Bladed Weapons

Gibbs Rule Number 9

Basic Knife Law
The CJA 1988 mainly relates to carrying knives in public places, Section 139 being the most important.
“It is an offense for any person, without lawful authority or good reason, to have with him in a public place, any article which has a blade or is sharply pointed except for a folding pocket-knife which has a cutting edge to its blade not exceeding 3 inches.” [CJA 1988 section 139(1)]
The phrase “good reason” is intended to allow for “common sense” possession of knives,
so that it is legal to carry a knife if there is a bona fide reason to do so.
Examples of bona-fide reasons which have been accepted include:
A knife required for ones trade,As part of a national costume, or for religious reasons.
In this case, public place is meant as anywhere accessible to the public.
For example a private campsite, which members of the public must book to use, is a public place.
Also, knives should only be carried to and from and used at the location where they are needed. For example, leaving a knife in a car for use when you go fishing would be illegal. It should be taken back into the house each time you use the car (other than to go fishing). You are not allowed to store your gear in the car.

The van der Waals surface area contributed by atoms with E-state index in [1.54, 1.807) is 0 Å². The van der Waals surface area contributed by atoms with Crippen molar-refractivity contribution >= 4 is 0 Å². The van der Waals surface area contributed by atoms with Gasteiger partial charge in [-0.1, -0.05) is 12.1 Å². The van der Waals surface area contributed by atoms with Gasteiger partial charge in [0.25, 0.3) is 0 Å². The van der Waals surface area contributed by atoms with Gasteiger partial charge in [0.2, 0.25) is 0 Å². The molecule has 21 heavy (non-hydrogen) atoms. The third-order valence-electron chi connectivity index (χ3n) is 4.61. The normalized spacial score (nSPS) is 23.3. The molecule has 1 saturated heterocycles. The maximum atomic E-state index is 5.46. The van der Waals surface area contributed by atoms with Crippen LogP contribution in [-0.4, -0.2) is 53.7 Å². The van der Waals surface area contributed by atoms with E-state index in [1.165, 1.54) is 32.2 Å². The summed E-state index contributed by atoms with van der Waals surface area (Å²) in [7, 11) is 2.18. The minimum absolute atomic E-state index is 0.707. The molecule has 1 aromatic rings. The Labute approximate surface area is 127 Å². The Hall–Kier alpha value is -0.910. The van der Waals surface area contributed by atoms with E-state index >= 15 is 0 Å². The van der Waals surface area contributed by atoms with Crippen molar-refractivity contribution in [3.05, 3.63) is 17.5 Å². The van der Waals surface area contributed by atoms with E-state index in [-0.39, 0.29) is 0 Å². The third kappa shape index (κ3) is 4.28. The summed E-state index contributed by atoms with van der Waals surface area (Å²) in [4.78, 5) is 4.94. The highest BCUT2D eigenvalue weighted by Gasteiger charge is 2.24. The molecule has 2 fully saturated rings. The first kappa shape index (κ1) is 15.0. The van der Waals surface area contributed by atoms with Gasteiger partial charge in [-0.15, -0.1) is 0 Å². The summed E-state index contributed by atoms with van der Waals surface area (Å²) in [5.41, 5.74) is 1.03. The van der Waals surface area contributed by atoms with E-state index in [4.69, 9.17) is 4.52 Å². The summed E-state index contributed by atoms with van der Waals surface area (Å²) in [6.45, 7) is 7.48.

The special exception which exists in the Criminal Justice Act 1988 (s139) for folding knives (pocket knives) is another “common sense” measure accepting that some small knives are carried for general utility however even a folding pocket knife of less than 3″ (76mm) may still be considered an offensive weapon if carried or used for that purpose.
It was a long held common belief that a folding knife must be non-locking for this provision to apply.

Pen knives.
A folding bladed knife with multiple blades. The strength of these knives is really down to how good the hinge is. In the UK these are the only knives you are allowed to carry (with good reason) provided they are 3 inches (75mm) or less. In a survival situation they are dangerous.
Blades closing on fingers is the usual problem.

Lock knives
Better than a pen knife, the huge advantage being that the blade can be locked open.
The ideal safe cutting tool. Unhappily banned in all it’s forms in the UK where it is seen as an offensive weapon (Unless being used for a professional occupation).
Shame about your fingers being cut off by a folding blade but that’s the UK for you.
If you must have one (which I advocate strongly), make sure you can open it one handed.
Saving your fingers from amputation is worth the risk of ownership in my opinion.
In an attack or defensive mode,  most designs only give you a few inches of cutting edge so as a weapon it is best used in an ambush mode.

Standard Bladed Weapons
When selecting one, concentrate on knives with a full tang i.e. the ‘handle’ metal is sandwiched in the handle giving the knife great strength. So called survival knives with flashy hollow handles are generically weak and although the steel may be good, this weakness is bad.